S: Okay, very good and do you have a final one on there?
J: Yeah, well for the beginner-to-intermediate, the Rossignol Temptation either the 74 or 76, the 76 being a little bit more advanced, are great skis for either a real timid or cautious skier – not to say that they can't be skied more aggressively because they certainly have some guts to them – but I just found those to be really smooth, predictable skis and excellent confidence builders for skiers that are looking to progress their skill set.
S: Very good. Finally, I'm always curious, how many skis do you own?
J: Oh boy, let's see, I've got downhill skis, GS skis and slalom skis, I've got an Armada ARVw and a Line Celebrity. So, 5.
S: 5 skis, all right.
J: But I'm always looking to add.
S: Always looking for more. How old is your oldest ski?
J: I've had the Celebritys the longest. Let's see…those would have been 2007 but again with 5 pairs of skis you can rotate them through.
S: Do you notice a difference like a difference in the construction between 2007 and one that you might have tested this year; one that might be in a similar category?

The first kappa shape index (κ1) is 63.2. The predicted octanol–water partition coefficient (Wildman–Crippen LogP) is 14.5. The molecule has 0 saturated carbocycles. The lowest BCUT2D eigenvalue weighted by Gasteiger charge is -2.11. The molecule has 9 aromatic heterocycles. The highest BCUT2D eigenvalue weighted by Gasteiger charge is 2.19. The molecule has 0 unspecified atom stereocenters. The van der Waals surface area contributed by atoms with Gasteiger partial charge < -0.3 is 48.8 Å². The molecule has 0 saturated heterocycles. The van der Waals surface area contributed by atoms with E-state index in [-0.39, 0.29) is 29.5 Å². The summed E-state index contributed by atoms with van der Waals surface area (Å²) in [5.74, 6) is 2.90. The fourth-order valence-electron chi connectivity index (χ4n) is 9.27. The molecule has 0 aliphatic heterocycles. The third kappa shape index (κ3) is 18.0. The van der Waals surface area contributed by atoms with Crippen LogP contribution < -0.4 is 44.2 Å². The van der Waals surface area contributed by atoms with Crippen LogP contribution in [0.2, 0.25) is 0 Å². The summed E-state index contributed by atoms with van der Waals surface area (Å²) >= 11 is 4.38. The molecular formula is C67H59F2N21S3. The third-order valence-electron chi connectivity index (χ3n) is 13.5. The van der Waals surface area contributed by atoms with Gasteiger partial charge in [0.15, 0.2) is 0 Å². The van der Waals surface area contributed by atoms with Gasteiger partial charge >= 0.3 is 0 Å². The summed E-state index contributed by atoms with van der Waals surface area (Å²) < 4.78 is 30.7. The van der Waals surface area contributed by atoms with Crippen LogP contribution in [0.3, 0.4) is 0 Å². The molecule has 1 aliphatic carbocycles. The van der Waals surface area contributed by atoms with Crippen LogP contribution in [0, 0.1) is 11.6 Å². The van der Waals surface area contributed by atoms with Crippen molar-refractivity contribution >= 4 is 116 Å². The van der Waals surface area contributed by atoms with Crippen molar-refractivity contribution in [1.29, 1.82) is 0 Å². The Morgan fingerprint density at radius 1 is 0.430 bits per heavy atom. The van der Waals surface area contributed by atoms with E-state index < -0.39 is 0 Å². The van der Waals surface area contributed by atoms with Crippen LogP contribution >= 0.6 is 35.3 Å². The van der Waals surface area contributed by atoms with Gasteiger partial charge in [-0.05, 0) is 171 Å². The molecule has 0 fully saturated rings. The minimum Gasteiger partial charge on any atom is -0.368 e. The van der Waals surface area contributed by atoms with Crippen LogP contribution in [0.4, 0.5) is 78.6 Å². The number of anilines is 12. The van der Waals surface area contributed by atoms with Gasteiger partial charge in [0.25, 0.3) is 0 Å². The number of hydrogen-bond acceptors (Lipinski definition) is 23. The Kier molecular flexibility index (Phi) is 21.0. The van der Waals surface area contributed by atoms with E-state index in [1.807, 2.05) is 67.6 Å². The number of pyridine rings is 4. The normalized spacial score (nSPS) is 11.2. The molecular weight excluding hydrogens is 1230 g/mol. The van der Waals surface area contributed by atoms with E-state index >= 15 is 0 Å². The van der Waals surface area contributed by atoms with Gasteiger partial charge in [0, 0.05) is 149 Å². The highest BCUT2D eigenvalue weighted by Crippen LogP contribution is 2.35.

J: In that particular ski, the Celebrity has changed since I purchased mine. There definitely are some differences. There's a lot more rocker to skis now, not necessarily meaning that every ski is heavily rockered but it's a new kind of buzz thing in the industry. It just basically reverses the camber, the shape of the ski, at the tip and the tail. It makes it a little bit easier to ski in general but the whole technology really came from powder skis and really helps them float on top of the snow. So even race skis are starting to include that in some models. It helps on variable snow to really get the tip up and over on top of the snow and make a lot smoother turn. You don't notice your skis sinking as much is really the big thing that I've noticed.
S: Okay, great. Well, thank you, Julie for coming in and talking with us today. You can check out Julie and her on-snow reviews over at skis.com. Again this has been a Summit Sports podcast for skis.com and snowboards.com. Thank you very much for listening.
J: Thanks, Steve.
S: Thank you.